Hebrews 9:1-22: The author has shifted slightly from a focus on Jesus as high priest to the worship requirements of the Levitical priesthood and the Temple – elements of the “first covenant.” The writer rehearses some of the requirements of the Temple system. The writer then uses the “two tent” set up of the Temple to make an analogy. In the first tent, sacrifices and rituals take place continuously to maintain ritual purity – and this is symbol to the writer of “the present time” – an imperfect time, a not-yet time. Christ is a priest of the perfect time, of the time when the promise is fulfilled. He goes into the Holy of holies and remains there, unlike the Levitical high priest who goes in once a year. He offers his own life as the sacrifice. This is metaphoric language for trying to grasp the significance of Jesus and of his shameful and painful death. It is one lens for viewing Jesus death, but it need not be the only such lens. Too often we in the Christian community have let this language become dominant, failing to understand that this language had a context. For most moderns, the entire notion of a sacrificial system as a way to relate to God is difficult to comprehend. The most important point is that through his life and death and resurrection, Jesus has purified our conscience so that we can worship and live for the living God (verse 14).
The writer not shifts imagery again, discussing the legalities of a will. An inheritance can only be granted once it is established that the person who has issued a will has died. He makes the conceptual leap from this to argue that the eternal inheritance that belongs to those of Christian faith required a death. Could it be that this language of blood sacrifice was already losing some of its grip, so that the writer feels the need to use the analogy of a will and argue that “without the shedding of blood there is no forgiveness of sins”? This is not a statement of “fact” but symbolic language. In the gospels, Jesus forgave persons and there was not blood shed at that moment. Too much unfortunate use of this language has been made in the Christian tradition. We should see the creativity in the use of this language on the part of the author of Hebrews without being slavishly tied to it. Understanding Hebrews requires placing oneself within a cultus in which the above-mentioned vocabulary and actions were integral to rituals of cleansing, renewal, approaching God, and community forming. The writer presents the benefits of Christ for believers in these same images, obviously with hope for the same effects: cleansing, renewal, approaching God, and community formation. (People’s New Testament Commentary)
Hebrews 9:23-28: These verses offer a summary of the argument to this point – Christ as high priest enters the ultimate sanctuary (the heavenly sanctuary) in the presence of God, and need not offer continuous sacrifice, but has already, in his life and death, given the ultimate sacrifice. Christ will come again to consummate this work of salvation, to make everything right.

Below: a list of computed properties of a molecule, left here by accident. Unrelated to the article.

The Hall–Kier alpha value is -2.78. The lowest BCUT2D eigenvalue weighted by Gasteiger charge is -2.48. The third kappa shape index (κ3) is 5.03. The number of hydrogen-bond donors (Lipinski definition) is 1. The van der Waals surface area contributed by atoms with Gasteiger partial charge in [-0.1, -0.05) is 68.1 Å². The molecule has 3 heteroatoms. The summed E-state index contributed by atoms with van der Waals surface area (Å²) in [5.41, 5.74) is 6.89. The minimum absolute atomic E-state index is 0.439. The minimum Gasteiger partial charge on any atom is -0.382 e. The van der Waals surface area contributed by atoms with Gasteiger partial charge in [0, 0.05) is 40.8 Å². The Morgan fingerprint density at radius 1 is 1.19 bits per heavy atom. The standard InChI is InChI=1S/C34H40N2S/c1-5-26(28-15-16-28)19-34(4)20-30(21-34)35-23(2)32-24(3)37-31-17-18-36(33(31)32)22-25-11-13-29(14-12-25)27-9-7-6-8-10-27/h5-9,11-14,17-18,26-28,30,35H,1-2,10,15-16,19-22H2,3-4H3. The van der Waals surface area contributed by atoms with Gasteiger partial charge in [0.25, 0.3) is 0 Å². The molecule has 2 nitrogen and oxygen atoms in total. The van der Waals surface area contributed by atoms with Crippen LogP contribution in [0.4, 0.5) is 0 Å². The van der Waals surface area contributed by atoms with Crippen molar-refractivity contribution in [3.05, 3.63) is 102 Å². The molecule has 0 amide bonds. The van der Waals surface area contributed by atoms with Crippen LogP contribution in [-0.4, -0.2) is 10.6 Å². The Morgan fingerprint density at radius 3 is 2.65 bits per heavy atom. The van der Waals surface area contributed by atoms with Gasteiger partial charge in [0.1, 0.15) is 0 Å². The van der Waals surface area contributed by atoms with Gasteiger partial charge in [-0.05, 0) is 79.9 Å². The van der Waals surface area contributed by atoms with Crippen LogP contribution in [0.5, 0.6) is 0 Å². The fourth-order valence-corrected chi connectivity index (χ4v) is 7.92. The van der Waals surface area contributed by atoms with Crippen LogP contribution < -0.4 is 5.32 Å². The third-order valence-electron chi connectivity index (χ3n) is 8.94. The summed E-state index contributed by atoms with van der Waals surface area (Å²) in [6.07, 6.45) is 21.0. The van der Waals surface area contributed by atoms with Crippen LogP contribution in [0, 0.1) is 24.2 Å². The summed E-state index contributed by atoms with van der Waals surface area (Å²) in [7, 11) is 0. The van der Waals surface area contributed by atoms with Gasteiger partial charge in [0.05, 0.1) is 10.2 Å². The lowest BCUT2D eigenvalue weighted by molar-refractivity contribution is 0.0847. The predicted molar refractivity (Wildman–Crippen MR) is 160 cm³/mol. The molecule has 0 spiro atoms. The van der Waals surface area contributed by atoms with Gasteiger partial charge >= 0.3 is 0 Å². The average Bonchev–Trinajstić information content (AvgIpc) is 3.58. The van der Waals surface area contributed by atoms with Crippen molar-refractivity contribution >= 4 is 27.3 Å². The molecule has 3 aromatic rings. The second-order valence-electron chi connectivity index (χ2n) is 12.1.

Hebrews 10:1-18: The writer uses the on-going nature of the Temple sacrificial system to argue that it is deficient. If you have to keep doing something, how effective is it? The author then turns to another Psalm, Psalm 40:6-8, which he puts into the mouth of Christ. Words that were used to relativize the sacrificial system itself are now used to push it even further back in importance. Jesus life devoted to God, a life that led to death, becomes the life that gives life to others. This single offering of a life ended the need for Temple sacrifices. It is almost as if the writer were saying, “Look, you can return to a Temple-based, sacrifice-based faith, but why would you?” The author ends his argument by quoting Jeremiah 31 again.
Hebrews 10:19-39: As in other sections of this work, the writer now draws lessons for encouragement from all that has come before, beginning with chapter 7 – “therefore, my friends…”
Jesus has opened a new a living way for us in relationship to God. Enter it, enjoy it, revel in it. Hold fast. “Let us consider how to provoke one another to love and good deeds” (verse 24). “Let’s see how inventive we can be in encouraging love and helping out” (verse 24, The Message). They are encouraged to meet together – apparently some have drifted away from the meetings. Doing good and gathering together are both important aspects of Christian life.
These positive encouragements are followed by words of warning – to persist in sin willfully negates forgiveness and opens up the prospect of judgment in a fury of fire. The writer uses metaphoric language that would have been common in his milieu. At its best, this language reminds us that our lives will be judged by God – that is, all that we do either contributes to God’s dream for the world or becomes something that gets in the way of that dream and has to be overcome. What we do either gives God something good to work with or becomes something that has to be discarded as useless in building God’s dream, something for the burning garbage pit. The writer encourages a life of love and good deeds.
The appeal to threatening language is short-lived. The writer now appeals to the community memory. Remember how you have already suffered for being “enlightened.” Don’t give it up now. Endure. He does not encourage in the end but speaks with distinct hope – “We are not among those who shrink back and so are lost, but among those who have faith and so are saved.” The meaning of faith is explored in the next chapter.